Yes. That is something we do on a regular basis. We have developed an API that allows us to integrate our system with most other systems in short times and that’s something we’ve been working on with every partner, company, and entity.
And how reliable is it?
We conduct extensive testing before we deliver any system. Customers have defined requirements that must be met before any procurement. We have clearly defined metrics for reliability to ensure the system’s performance meets the requirements of the customer.
Who are your major customers?
Internationally, MOD/MOI, utility plants, Stadiums, Nuclear plants, Data centres, high profile events such as FIFA world cup and VIPs who do not want to be stalked. Our main customers are defence and public safety organizations.
Ukraine has shown the drone threat is constantly evolving. How future proof can any system be?
We are developing a universal signal detection (USD) system. The USD can detect and classify any unknown digital communications signal, including cell phones, drones, and other radio frequency transmissions. We have tested the technology in many different scenarios. Recently we tested the system at a customer site where it detected a signal from what looked like a bird with wings. However, the USD detected a faint signal from the disguised drone, and we alerted the security services. This real-life scenario demonstrates how the technology is advancing.
We’ve seen 4G/5G/LTE communication starting to be incorporated but it’s not something that’s common yet. We have major projects with international entities who want us to develop a solution very fast in this area because the technology’s evolving.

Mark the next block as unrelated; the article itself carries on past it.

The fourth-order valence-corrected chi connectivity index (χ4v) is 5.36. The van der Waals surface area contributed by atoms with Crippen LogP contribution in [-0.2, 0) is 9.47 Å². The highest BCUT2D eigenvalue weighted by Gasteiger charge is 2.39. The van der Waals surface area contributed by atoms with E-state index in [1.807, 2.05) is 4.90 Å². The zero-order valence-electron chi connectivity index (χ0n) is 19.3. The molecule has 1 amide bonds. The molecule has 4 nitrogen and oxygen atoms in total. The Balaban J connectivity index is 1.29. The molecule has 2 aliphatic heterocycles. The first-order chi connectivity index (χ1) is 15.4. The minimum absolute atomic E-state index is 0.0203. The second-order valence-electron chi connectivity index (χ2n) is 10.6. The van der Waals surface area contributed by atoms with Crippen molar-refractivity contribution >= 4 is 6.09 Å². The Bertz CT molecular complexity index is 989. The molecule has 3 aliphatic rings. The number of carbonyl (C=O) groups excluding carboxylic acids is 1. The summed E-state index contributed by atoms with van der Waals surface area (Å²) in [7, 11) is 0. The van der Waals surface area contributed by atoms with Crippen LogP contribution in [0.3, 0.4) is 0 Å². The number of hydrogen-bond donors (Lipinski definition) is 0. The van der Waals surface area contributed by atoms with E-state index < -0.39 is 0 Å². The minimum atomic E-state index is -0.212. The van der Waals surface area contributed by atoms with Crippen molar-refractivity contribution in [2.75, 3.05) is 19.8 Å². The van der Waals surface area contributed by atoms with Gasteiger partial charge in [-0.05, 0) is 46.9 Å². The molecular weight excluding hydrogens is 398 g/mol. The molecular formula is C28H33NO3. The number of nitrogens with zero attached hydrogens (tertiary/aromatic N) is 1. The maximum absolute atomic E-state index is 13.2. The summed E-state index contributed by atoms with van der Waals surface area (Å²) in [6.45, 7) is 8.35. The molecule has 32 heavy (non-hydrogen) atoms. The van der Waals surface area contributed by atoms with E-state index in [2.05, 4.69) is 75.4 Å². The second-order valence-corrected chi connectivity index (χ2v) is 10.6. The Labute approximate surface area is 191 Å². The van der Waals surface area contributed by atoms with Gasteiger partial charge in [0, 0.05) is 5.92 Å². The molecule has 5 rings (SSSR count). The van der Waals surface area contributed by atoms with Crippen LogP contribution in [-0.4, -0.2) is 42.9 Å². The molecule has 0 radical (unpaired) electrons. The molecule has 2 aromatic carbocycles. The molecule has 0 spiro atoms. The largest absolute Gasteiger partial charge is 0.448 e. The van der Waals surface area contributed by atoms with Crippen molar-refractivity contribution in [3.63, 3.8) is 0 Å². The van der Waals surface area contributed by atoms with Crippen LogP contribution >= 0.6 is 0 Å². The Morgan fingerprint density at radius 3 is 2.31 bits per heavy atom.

How is your business growing?
We have two parts to the business – the STRATUS Cloud-based subscription service and Platform-based DFNS.
With STRATUS we own the hardware, so users and partners access the service with a subscription fee. For the moment this is a US product; however, this can be expanded into other countries by addressing local requirements with servers and maintenance.
For DFNS there is a huge international demand. We don’t say we can detect all drones, no system can. But, with our library based extensible system we can continue to add drones. And what’s of concern in the USA is not of concern in Singapore. I think internationally the market is going to evolve way faster, especially after the Ukraine war, and many countries are very susceptible to attacks. They will not want to take any chances.
Everything goes through the ITAR approval process, but the process has eased yielding faster results.
How does your mitigation system work?
Mitigation is a challenge due to laws and regulations in many countries, such as USA. WhiteFox’s highly targeted, surgical, and safe takeover is often the preferred as other methods including jamming and GPS spoofing are not acceptable in urban and RF-rich environments. So, if you can take over a specific drone without the pilot knowing that it has been taken over and direct the drone to take specific action such as land in a safe zone, that’s often the best, but hardest, thing to do. Protocols evolve and systems require extensible technology to evolve with them. Additionally, a system that can escalate with the threat, such as DFNS, offers both safe means of take-over mitigation and the power to effect multiple simultaneous threats through smart jamming.
DFNS offers different forms of drone disruption– from jamming everything in case of swarm attacks to very low-risk surgical disconnection that focus on targeted drones only.
As we continue to evolve, and the technology continues to evolve we will continue to stay ahead of the ever-changing world of drones.